An old project I worked on, the Pascal-F verifier, from the early 1980s, worked in a similar way. We took the output from the first pass of the compiler, which was something like Java bytecode, and verified from that.
I found some old 9-track tapes of the sources recently, and I'm going to run them through a data recovery service in Morgan Hill next week and see if I can bring the system back to life. It's a historical curiosity, but should be fun to play with on today's machines. It was just too slow in 1982. Meanwhile, I brought the original Boyer-Moore theorem prover back to life and put it on Github.
Some of our lessons learned were:
1. Integrate the verification statements into the programming language. Don't try to do it
with comments. You want the language's regular syntax, type and variable checking to apply to the verification statements. We added the keywords ASSERT, ENTRY, EXIT, MEASURE, STATE, EFFECT, INVARIANT, DEPTH, and PROOF, EXTRA, and RULE.
2. Make verification program-like, not math-like. For example, if we wanted to verify the structure of a tree, we would add fields for a back-pointer and a tree depth to the data structure each node. We'd put in all the code to maintain them, and verify that the forward pointers and back pointers were consistent and that child objects always had a greater depth than their parents. This would all be done by writing ordinary-looking code
with ASSERT statements. But the new data fields would have the EXTRA attribute, and the code manipulating those fields would have PROOF in front of it. This meant it was there only for verification purposes. No executable code could depend on that data, so it could all be stripped out for execution.
3. Use two theorem provers. One prover was an Oppen-Nelson decision procedure. This is
fully automatic proving for integer +, -, multiplication by constants, inequalities, conditionals, logic operators, structures, and arrays. This subset of mathematics is decidable and there's a fast, complete decision procedure for it. That knocks off all the easy stuff automatically. Easy stuff usually includes subscript checks and overflow checks.
The second prover was the Boyer-Moore prover, which is semi-automatic; you have to propose lemmas to help it along. This is hard. By using ASSERT statements to narrow the area
of trouble, you could reach the point where you had two successive ASSERTs, one of which should imply the other, but the Oppen-Nelson prover couldn't prove it and there was no
previously proved rule on file to cover it. But now the problem had been narrowed to an abstract mathematical problem - prove the second ASSERT from the first. Someone could work on that in the Boyer-Moore prover and then export the rule for use in the main system.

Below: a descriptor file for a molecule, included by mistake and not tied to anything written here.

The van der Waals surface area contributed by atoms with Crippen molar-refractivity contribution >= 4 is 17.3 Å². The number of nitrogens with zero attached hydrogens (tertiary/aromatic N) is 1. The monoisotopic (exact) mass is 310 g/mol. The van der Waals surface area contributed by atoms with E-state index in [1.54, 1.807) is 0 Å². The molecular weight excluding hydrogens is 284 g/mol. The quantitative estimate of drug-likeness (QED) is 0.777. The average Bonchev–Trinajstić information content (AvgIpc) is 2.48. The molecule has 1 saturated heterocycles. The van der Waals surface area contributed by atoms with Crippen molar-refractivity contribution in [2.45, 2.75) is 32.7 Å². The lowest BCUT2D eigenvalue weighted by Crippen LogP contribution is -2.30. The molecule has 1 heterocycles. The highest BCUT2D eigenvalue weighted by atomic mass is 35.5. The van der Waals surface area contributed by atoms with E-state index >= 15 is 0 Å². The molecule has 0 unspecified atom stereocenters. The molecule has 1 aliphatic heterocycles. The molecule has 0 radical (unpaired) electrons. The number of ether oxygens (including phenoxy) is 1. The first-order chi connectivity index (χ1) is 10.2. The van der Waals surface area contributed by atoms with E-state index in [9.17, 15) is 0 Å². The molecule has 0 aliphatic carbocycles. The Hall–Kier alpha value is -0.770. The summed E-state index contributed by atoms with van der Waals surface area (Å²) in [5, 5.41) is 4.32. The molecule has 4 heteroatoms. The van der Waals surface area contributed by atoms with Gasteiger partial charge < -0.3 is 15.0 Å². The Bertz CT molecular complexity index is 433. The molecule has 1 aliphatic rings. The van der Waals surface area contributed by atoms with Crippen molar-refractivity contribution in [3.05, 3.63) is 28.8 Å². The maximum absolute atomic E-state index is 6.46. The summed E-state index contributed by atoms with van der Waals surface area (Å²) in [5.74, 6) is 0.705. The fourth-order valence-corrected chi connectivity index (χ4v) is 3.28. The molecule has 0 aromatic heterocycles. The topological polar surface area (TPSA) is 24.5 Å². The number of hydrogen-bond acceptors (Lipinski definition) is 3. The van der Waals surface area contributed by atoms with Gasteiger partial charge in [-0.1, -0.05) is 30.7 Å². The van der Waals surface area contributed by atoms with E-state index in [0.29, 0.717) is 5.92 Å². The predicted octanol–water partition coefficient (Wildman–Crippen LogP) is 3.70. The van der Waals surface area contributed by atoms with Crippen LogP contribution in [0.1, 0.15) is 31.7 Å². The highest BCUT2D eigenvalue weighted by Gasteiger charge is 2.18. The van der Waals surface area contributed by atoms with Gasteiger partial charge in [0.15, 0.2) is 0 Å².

This provided a separation of functions - you could have mathematically oriented people to struggle with the theorem prover, independent of the code. You could reuse
that rule elsewhere, and change other code without having to re-prove it. Today, we'd put files of useful theorems on Github. We never let the user add "axioms". That opens a huge hole.
4. Expect to do a lot of compiler-type analysis and bookkeeping as part of the verification process. For example, the static analysis to determine that a function is pure ("pure" means x = y implies f(x) = f(y), and no side effects.) is something to do as a routine compiler operation. Potential aliasing has to be discovered. Do this using compiler techniques; don't dump it into the theorems-to-be-proved mill, where it's much harder to give the programmer good error messages.
5. Don't fall in love with the formalism. Too much work in verification has been done by people who wanted to publish math papers, not kill program bugs. This is about creating bug-free code. I think people will get this now, but when I was doing this, everybody else involved was an academic.
I'm no expert, but according to this: https://blog.rust-lang.org/2016/04/19/MIR.html, MIR /is/ Rust's new intermediate representation.
Too much work in verification has been done by people who wanted to publish math papers, not kill program bugs. This is about creating bug-free code. I think people will get this now,
This might be right, but when I go areading I still find all the maths-orriented stuff.
1.Modifying front-end for Frama-C flow or similar tool to take a subset of Rust with specs, generate the VC’s, and feed them to supported provers. He seems to be doing something similar but Im sure there’s some good tools to build on.
2. For manual and high-assurance, embed Rust into Simpl/HOL that seL4 used. Do an AutoCorres tool with that. You now have ability to pull similar effort with translation validation to machine code. Next, extend COGENT to generate Rust subset Simpl supports. You can now do, like their C example, a whole filesystem functionally that outputs verified Rust or machine code. Optionally extend the COGENT tool with QuickCheck, QuickSpec, etc esp where tests/specs can translate to Rust to. Quite a foundation for other Rust developments to build on. Including redoing Rust compiler in COGENT at least for certified, reference version. ;)
Which is a key element of the Eiffel language ( https://en.wikipedia.org/wiki/Eiffel_(programming_language) ).
SPARK Ada also includes this concept of pre/post conditions: https://en.wikipedia.org/wiki/SPARK_(programming_language)